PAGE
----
By Watson Scott Swail, President and CEO, Educational Policy Institute
Last week the Educational Policy Institute hosted RETENTION 2009, the fourth annual International Conference on Student Retention. I know you know about it. If you subscribe to EPI, you couldn’t help but notice it.
The conference was a qualified success—our initial reports were that the sessions were very good and the location—New Orleans and the Ritz Carlton—were fabulous. The qualified piece is that we would have enjoyed more participants. Like other organizations, we have felt the downside of the economic collapse. Still, for the 200 attendees who did venture to the Big Easy, there were plenty of opportunities to learn from and share with colleagues from around the world. Perhaps our best feedback was for three of our keynote speakers—Liz McCartney, Vince Papale, and Marvalene Hughes—each of whom provides a unique insight into the challenges facing the people and community of New Orleans and the personal struggles and sacrifices required to “make it” in this world.
LIZ MCCARTNEY, as many of you now know, was voted CNN Hero of the Year in 2008 for her work establishing the St. Bernard Project in New Orleans. To date, Liz and her co-workers, with a little help from over 10,000 volunteers, have rebuilt 215 houses in the ninth ward of the city, the hardest hit area of New Orleans. Liz spoke to us last Wednesday at our opening session. After showing video of the CNN special featuring the St. Bernard Project and her acceptance speech, Liz shared her thoughts with the audience.
The take away point for me, and I believe for others in the room, was when Liz talked about the ability to build houses and change lives in New Orleans. “The frustrating thing about all of this is that this is doable. We know how to fix this. It isn’t rocket science.” And that is the difficulty of rebuilding after Katrina, when everyone has gone home and it has been largely forgotten around the US and beyond. I find it similar to our plight in education reform in America. In most regards, we know what to do to help our schools. But we can’t seem to move forward in any real manner. As Liz and her staff continue to face down the ninth ward and bring it back to life, we have our own challenge in bringing true reform to our schools in the US, Canada, and beyond. How do we make them better? How do we move the politicians? And where do we get the funds?
After Liz’ presentation, she and her colleague, Gretchen Wieland, were kind enough to meet and greet at the reception, where we were able to raise over $4,000 for the St. Bernard Project. With EPI’s matching grant, this will provide over $8,000 to the SBP. We’re still trying to hit the $12k mark–enough to rebuild a house in St. Bernard Parish. For those that wish to contribute, email me directly or visit www.stbernardproject.org.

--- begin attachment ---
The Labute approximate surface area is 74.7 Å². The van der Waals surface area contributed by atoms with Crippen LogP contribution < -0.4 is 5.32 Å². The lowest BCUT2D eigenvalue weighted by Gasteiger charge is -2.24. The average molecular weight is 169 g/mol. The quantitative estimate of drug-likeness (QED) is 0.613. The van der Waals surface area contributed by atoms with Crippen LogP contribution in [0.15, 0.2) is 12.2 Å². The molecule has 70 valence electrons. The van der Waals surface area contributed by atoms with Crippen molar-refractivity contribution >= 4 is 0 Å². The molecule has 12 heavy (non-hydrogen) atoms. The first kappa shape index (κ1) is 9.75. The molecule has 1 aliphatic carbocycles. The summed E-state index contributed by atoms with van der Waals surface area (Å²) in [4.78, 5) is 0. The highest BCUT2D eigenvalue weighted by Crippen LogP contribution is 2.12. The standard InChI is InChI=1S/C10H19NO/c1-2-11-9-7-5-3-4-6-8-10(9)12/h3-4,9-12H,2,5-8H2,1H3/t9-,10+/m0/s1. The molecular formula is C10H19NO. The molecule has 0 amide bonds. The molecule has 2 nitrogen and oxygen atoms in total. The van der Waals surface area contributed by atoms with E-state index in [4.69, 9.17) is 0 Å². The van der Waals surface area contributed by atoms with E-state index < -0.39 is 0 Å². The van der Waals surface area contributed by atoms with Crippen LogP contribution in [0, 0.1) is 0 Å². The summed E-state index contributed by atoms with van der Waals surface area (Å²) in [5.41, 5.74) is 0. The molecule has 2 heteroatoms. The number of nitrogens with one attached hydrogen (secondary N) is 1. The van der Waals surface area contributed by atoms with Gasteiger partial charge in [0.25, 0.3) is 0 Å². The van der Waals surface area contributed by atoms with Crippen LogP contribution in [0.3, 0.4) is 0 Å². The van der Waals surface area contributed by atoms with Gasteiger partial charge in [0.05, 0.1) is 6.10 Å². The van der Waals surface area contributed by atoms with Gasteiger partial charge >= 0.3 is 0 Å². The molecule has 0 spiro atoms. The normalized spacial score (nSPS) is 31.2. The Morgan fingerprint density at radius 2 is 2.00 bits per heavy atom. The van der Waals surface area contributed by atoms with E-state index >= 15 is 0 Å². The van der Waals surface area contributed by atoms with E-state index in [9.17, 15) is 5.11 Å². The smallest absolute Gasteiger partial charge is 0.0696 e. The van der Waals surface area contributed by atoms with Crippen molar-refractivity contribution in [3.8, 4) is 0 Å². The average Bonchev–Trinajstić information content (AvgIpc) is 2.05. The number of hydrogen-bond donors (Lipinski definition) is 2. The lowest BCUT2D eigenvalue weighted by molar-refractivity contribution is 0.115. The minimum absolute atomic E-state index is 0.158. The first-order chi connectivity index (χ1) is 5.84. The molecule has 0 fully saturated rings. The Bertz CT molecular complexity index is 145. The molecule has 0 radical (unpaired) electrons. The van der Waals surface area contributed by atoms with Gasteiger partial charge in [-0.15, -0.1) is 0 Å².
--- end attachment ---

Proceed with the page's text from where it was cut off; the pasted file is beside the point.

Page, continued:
VINCE PAPALE is no stranger to challenges. In 1976 he was a walk-on at the Philadelphia Eagles training camp. As those who watched Disney’s Invincible a few years ago, Vince made the team. A local boy who did good (well, of course). To date, he still holds the record for being the oldest rookie ever in the NFL (30 years old) and was voted the Philadelphia Eagles top special teams player in their 75-year history. Vince worked for Sallie Mae for a decade and understands the barriers to higher education. He continues to travel the country talking with students and others about how to take hold of your life and make the most of it. It’s about “Living Your Dream,” according to Papale, and taking the opportunities that life presents to you. Vince reminded us of a quote from his former coach, NFL Hall of Fame coach Dick Vermeil, who said “No one ever drowned in sweat.” It takes hard work. Vince challenged the crowd to make an impact with the students we work with, make a second effort, be a mentor, and remember that there is nothing to lose. It’s a win-win when we help others. Vince knows—a few years back he himself was challenged with cancer. He beat that, too. We encourage you to download his presentation from Retention 2009.
MARVALENE HUGHES is the president of Dillard University in New Orleans. After serving as president of CSU Stanislaus, she became president at Dillard in Fall 2005. Two months into her tenure, Katrina hit the Gulf. Dr. Hughes was left with rebuilding a campus and the surrounding community. The university, 10 feet under water, requiring significant renovations and significant funds, was in a potential position of losing their history. During her Friday plenary session, Dr. Hughes spoke of the devastation, not only physical, but the psychological impact of Katrina on students and staff. Today, Dillard University is still fighting back, and as Dr. Hughes maintained, its goal is to be bigger and better than ever.
At Dillard University it took dedication; it took team building; and it took a lot of things that Vince Papale spoke of the evening before. In the end, it is about making an impact and living life.
The participants of Retention 2009 had a wonderful opportunity to see, first hand, what it takes to dream and succeed. The parallels to the stories of our plenary speakers and what we do in education were obvious to attendees. This is hard work. But there are opportunities for those who take the leap, like Liz leaving Washington DC to make a difference in Louisiana; to Vince who took a chance when no one gave him a hope; and to Marvalene who could have turned around and gone back to California. They all continue to make their mark in this world, and we can learn from their leadership.